James, the earlier accomplice affected clerical attire, and in 1791 `was living in a Westphalian monastery, to which he some years ago retired, in an enviable state of peace and penitence, respected for his talents, and loved for his amiable manners, by which he is distinguished in an eminent degree.' The other ruffian, Lowe by name, was known to his own Bloomsbury Square for a philanthropic and cultured gentleman, yet only suicide saved him from the gallows. And while Barrington was wise in the choice of his servants, his manners drove even strangers to admiration. Policemen and prisoners were alike anxious to do him honour. Once when he needed money for his own defence, his brother thieves, whom he had ever shunned and despised, collected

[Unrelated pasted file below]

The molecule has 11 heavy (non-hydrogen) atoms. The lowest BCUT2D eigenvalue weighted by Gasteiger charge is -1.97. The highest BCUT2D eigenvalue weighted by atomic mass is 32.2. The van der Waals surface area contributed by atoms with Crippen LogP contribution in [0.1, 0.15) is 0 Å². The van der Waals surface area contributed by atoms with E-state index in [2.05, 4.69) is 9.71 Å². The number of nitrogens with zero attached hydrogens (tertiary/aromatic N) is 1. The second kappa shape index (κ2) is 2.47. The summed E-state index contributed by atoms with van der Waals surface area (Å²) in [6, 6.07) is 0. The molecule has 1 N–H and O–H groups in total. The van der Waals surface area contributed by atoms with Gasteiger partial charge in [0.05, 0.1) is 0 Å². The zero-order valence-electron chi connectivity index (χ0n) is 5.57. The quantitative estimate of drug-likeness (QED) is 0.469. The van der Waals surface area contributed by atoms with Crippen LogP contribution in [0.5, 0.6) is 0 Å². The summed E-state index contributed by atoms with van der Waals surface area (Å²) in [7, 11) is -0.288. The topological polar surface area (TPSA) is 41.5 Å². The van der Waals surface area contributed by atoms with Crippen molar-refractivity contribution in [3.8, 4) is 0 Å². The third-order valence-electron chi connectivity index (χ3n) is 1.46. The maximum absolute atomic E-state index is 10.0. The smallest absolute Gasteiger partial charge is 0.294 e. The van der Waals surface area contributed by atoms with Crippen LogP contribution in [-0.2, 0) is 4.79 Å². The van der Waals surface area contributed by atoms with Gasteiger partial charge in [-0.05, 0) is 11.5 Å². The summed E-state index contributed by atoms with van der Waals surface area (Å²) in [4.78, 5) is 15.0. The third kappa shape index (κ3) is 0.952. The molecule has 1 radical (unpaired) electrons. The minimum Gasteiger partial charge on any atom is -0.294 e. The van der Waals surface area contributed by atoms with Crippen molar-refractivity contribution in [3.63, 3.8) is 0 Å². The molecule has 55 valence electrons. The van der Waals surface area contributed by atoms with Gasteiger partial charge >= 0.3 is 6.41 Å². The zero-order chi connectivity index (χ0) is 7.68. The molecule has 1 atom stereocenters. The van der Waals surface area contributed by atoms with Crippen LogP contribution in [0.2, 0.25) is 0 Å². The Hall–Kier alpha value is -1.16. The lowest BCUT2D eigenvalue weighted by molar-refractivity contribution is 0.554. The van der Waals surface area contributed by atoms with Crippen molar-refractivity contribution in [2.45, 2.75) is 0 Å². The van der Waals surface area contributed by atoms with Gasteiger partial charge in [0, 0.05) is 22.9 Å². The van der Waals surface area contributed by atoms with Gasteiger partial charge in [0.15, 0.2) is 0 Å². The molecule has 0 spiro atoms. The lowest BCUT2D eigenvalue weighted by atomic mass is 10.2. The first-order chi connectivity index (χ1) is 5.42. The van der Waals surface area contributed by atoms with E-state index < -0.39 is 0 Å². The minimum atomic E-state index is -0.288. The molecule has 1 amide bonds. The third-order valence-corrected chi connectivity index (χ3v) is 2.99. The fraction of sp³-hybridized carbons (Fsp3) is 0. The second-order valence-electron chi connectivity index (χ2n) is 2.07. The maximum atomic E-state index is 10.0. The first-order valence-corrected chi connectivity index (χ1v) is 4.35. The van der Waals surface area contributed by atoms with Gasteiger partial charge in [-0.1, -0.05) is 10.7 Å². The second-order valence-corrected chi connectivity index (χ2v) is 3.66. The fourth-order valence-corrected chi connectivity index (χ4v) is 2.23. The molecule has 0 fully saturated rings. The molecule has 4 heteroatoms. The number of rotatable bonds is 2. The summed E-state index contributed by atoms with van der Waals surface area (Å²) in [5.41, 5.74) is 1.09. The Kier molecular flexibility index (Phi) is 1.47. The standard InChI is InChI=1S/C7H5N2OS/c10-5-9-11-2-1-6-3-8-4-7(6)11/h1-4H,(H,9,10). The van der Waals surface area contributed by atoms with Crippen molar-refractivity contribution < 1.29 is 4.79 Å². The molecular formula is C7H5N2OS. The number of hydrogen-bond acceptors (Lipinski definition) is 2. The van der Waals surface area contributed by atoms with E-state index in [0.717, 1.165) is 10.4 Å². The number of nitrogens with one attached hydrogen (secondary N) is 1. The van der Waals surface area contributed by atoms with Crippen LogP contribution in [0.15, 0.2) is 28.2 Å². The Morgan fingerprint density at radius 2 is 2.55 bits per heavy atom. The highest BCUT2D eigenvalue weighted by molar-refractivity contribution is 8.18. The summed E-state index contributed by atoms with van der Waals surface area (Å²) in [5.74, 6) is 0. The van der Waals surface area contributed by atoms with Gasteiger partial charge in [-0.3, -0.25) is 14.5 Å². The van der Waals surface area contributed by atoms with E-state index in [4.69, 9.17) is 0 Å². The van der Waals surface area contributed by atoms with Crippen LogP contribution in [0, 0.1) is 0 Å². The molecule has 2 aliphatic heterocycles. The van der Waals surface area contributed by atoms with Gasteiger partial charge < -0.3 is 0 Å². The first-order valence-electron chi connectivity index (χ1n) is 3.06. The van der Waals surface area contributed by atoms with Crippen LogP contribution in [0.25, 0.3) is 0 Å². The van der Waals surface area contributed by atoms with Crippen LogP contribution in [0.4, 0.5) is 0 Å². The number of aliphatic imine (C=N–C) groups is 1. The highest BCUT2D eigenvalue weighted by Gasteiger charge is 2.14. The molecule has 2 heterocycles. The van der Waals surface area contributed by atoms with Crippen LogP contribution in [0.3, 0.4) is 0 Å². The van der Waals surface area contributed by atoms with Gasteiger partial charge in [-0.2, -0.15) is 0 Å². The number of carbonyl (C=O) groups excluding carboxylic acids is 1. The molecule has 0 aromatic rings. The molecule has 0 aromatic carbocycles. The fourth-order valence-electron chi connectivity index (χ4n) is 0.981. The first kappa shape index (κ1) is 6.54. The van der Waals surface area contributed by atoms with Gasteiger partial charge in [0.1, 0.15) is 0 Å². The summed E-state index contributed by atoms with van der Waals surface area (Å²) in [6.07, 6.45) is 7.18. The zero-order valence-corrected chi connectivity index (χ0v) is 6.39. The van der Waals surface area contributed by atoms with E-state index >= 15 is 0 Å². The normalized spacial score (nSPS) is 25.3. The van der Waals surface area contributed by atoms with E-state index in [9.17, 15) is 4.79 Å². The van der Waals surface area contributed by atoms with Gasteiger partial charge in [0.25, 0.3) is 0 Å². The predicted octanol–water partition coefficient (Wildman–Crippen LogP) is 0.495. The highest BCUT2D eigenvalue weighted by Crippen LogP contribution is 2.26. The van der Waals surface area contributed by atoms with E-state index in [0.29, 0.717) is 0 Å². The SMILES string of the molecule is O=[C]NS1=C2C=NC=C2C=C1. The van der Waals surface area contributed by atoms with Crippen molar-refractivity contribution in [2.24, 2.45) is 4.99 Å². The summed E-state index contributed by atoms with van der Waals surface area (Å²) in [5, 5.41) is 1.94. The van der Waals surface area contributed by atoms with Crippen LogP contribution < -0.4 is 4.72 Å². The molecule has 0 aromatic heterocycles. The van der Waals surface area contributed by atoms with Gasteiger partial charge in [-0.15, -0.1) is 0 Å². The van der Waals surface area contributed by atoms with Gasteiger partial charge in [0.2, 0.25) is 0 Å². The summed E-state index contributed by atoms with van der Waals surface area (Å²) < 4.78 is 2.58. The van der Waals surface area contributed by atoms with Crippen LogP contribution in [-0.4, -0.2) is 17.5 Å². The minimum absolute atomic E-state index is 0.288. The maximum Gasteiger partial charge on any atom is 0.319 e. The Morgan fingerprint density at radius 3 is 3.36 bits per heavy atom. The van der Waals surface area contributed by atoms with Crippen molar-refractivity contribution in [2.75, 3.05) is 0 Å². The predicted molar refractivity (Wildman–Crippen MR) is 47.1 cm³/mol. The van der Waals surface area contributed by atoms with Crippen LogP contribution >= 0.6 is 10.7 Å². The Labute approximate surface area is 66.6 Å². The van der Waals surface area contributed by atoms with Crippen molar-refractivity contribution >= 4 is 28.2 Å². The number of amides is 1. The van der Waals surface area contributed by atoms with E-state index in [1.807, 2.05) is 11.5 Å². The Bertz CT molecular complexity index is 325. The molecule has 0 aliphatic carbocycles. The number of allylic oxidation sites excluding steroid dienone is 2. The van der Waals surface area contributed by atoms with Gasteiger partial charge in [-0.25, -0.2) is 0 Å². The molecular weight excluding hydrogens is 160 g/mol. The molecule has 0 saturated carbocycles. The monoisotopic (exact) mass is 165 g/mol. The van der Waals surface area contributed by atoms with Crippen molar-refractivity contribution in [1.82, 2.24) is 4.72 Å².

But it was not until the pickpocket set out for Botany Bay that he took full advantage of his gentlemanly bearing. To thrust `Mr.' Barrington into the hold was plainly impossible, even though transportation for seven years was his punishment. Wherefore he was admitted to the boatswain's mess, was allowed as much baggage as a first-class passenger, and doubtless beguiled the voyage (for others) with the information of a well-stored mind. By an inspiration of luck he checked a mutiny, holding the quarter-deck against a mob of ruffians with no weapon but a marline-spike. And hereafter, as he tells you in his `Voyage to New South Wales,' he was accorded the fullest liberty to come or go. He visited many a foreign port with the officers of the ship; he packed a hundred note-books with trite and superfluous observations; he posed, in brief, as the captain of the ship without responsibility. Arrived at Port Jackson, he was acclaimed a hero, and received with obsequious solicitude by the Governor, who promised that his `future situation should be such as would render his banishment from England as little irksome as possible.' Forthwith he was appointed high constable of Paramatta, and, like Vautrin, who might have taken the youthful Barrington for another Rastignac, he ended his days the honourable custodian of less fortunate convicts. Or, as a broadside ballad has it,